Well, it can be an advantage. For one thing, you’re assured that they’ll protect your home.
So your little pup barks as a stranger walks up the driveway. And as a fur parent, you feel a hint of pride. Your ball of fluff will grow to be a fearsome and majestic guard dog.
Territoriality is a good thing, you think. That is until your dog growls at you for invading “their space.”
You scratch your head and wonder, “Since when did my favorite spot on the couch become their space?”
Check out also: Why do dogs scratch their beds (before lying down)?
And that constant question throughout this article also pops up: Why does this happen at night?
I’d like to assume that you’ve read everything up to this point. From the title to the intro. And all of the reasons #1, #2, and #3.
To recap, we’ve established that the night has a certain effect on diurnal animals such as dogs. This little scientific fact fuels great fiction like stories of werewolves.
And speaking of wolves, our furry best friends descended from these fascinating canids. But after all these years of domestication, dogs still retain some of their characteristics.
Wolves are fiercely territorial creatures. The researchers of a 2015 study suggest that they evolved this way for the following benefits:
- Repelling intruders makes it easier to protect vulnerable pups at the pack’s den.
- Securing territory with abundant prey ensures an uncontested food source.
Living conditions in the wild are obviously much tougher. And as night falls, senses are heightened. Wolves must be on the alert to protect both pack and territory.
So it should come as no surprise that dogs have this trait. It can be stronger in some than in others.
But more importantly, in some dogs, it can escalate at night.
#5: Health alert
One of the primary purposes for domesticating dogs was guarding.
You need something to warn you about potential dangers. Especially when you’re fast asleep at night.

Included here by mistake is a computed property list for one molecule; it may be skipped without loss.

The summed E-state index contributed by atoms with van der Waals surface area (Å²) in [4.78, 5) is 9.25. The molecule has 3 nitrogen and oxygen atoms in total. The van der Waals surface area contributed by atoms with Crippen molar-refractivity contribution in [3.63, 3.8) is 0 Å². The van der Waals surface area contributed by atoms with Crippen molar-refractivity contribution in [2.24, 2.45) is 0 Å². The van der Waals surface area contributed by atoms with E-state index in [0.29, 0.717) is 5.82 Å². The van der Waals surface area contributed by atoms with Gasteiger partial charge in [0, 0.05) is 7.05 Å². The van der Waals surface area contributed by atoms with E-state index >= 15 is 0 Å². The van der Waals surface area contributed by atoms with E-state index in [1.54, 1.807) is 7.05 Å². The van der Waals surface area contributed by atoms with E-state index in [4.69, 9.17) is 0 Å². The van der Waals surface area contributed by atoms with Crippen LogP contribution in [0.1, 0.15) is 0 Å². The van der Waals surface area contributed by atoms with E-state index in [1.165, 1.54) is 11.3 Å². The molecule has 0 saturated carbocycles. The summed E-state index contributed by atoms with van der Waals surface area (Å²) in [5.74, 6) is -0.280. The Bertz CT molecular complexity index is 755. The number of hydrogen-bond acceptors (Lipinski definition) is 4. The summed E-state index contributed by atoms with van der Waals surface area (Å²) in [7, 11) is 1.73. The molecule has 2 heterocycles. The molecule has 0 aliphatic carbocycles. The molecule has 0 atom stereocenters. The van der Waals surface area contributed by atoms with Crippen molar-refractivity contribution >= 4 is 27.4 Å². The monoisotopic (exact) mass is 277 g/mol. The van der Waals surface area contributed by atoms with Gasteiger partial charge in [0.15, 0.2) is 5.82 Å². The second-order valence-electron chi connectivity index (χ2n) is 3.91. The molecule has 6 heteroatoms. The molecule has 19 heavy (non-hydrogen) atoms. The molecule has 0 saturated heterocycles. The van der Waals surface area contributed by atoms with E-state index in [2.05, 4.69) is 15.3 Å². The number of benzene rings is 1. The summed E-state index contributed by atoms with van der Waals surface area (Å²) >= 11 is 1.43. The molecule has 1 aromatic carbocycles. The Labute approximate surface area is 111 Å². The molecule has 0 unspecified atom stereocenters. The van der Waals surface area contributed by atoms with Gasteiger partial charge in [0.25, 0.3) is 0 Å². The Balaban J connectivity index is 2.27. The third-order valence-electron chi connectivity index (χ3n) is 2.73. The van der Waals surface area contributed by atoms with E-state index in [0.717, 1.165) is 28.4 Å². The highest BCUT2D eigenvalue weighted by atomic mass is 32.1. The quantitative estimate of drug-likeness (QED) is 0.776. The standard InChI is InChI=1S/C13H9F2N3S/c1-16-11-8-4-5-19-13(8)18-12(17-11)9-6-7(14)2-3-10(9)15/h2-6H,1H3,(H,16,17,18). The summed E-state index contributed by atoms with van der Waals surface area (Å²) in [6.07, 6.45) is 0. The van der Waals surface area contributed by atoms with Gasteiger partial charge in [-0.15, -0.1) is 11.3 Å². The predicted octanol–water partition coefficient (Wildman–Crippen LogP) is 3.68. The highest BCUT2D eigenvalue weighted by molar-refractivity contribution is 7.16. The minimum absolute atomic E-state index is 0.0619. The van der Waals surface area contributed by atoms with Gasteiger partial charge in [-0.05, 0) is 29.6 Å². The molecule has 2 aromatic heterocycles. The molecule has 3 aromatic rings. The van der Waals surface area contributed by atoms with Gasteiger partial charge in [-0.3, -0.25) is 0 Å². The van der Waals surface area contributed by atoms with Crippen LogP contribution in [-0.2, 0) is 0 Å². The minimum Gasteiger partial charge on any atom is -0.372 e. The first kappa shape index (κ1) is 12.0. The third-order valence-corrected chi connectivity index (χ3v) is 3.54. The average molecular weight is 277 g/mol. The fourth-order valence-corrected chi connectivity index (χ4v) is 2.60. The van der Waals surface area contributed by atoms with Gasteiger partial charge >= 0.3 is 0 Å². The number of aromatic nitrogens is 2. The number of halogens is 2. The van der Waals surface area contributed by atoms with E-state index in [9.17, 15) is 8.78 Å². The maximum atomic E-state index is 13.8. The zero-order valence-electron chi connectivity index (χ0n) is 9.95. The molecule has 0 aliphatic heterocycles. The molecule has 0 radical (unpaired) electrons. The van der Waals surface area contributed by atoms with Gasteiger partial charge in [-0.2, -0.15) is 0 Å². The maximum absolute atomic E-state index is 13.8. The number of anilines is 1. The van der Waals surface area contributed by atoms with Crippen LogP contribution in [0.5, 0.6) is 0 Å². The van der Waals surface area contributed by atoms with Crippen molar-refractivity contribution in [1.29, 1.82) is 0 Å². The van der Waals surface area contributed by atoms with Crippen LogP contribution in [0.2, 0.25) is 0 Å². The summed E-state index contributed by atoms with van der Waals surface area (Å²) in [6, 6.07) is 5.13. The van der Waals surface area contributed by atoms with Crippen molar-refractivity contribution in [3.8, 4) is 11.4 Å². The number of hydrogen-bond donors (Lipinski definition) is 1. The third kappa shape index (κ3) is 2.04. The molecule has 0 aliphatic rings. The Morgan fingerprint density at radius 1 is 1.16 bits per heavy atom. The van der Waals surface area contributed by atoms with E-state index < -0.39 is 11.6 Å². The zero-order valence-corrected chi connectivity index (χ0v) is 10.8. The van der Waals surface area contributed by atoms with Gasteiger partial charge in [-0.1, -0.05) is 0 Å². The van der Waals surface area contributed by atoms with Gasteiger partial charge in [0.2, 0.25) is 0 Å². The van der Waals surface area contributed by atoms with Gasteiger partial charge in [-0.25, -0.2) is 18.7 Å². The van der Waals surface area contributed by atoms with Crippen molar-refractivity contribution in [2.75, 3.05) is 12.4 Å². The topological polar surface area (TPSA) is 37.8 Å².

Dogs are excellent for this job.
When your dog growls or barks, you know something is wrong. But what about when your dog growls at you?
One of the possible answers to this is remarkable.
Dogs can sense more than just burglars. They’re great at detecting external dangers. But they’re also very keen on picking up on internal ones.
Meaning, they can sense what is going on inside your body.
Dogs have a very different anatomy from ours. They don’t even know how their own bodies work. But when something is wrong with the human body, they can sense it.
I was flipping through channels several years ago. Then I came across a program on BBC Earth about dogs. Of course, I stayed on the channel and watched intently.
I was amazed by the story of a diabetic lady. She was fast asleep one night when her dog woke her up, prodding and growling.
They had detected that her blood sugar level was dangerously low.
Medical alert assistance dogs are indeed trained to detect drops in blood sugar levels. But this particular dog was untrained and yet managed to save their owner’s life.
Isoprene has been identified as the chemical that alerts dogs to changes in blood sugar levels. As these levels drop, isoprene rises. This is what dogs can smell in their diabetic owner’s breath.
Dogs’ contributions to the medical field are not limited to diabetes. For example, AKC has a page dedicated to “cancer-sniffing canines.” And in this pandemic age, dogs are being trained to detect COVID-19.
Remember, in the previous paragraphs, we touched on why illnesses seem worse at night.
So when your dog growls at you in the hours between sundown and sunrise, you might want to check if your health is fine.
You might also want to know: 13 Surprising Reasons Why Dogs Sleep On Your Stomach
What to do when my dog growls at me at night? 5 tips
#1: Determine the specific reason why
The root of any problem must first be identified before an effective solution can be found. Your dog growling at you at night is no exception.
Consider the reasons we’ve addressed in this article. (You did read it, right?) Now try to pinpoint which one applies to your dog.
After you’ve done that, proceed to the following paragraphs to learn what’s next.
#2: Anxiety – Calm your dog
There are several ways to calm an anxious dog.
But let’s take a look at the ones that are applicable to this specific case – your dog growling at you at night.
Note: As the old adage goes, prevention is better than cure. So you’ll need to act before nightfall.
This is the go-to solution for most dog-related issues.
A late afternoon walk can work wonders in calming your dog. But if you’re up to it, try a more physical activity.
You can introduce a cocktail of games. Tug-of-war. Fetching balls. Catching frisbees. Hide and seek. And just plain and simple goofing around. Run all over the yard and roll on the grass with your dog.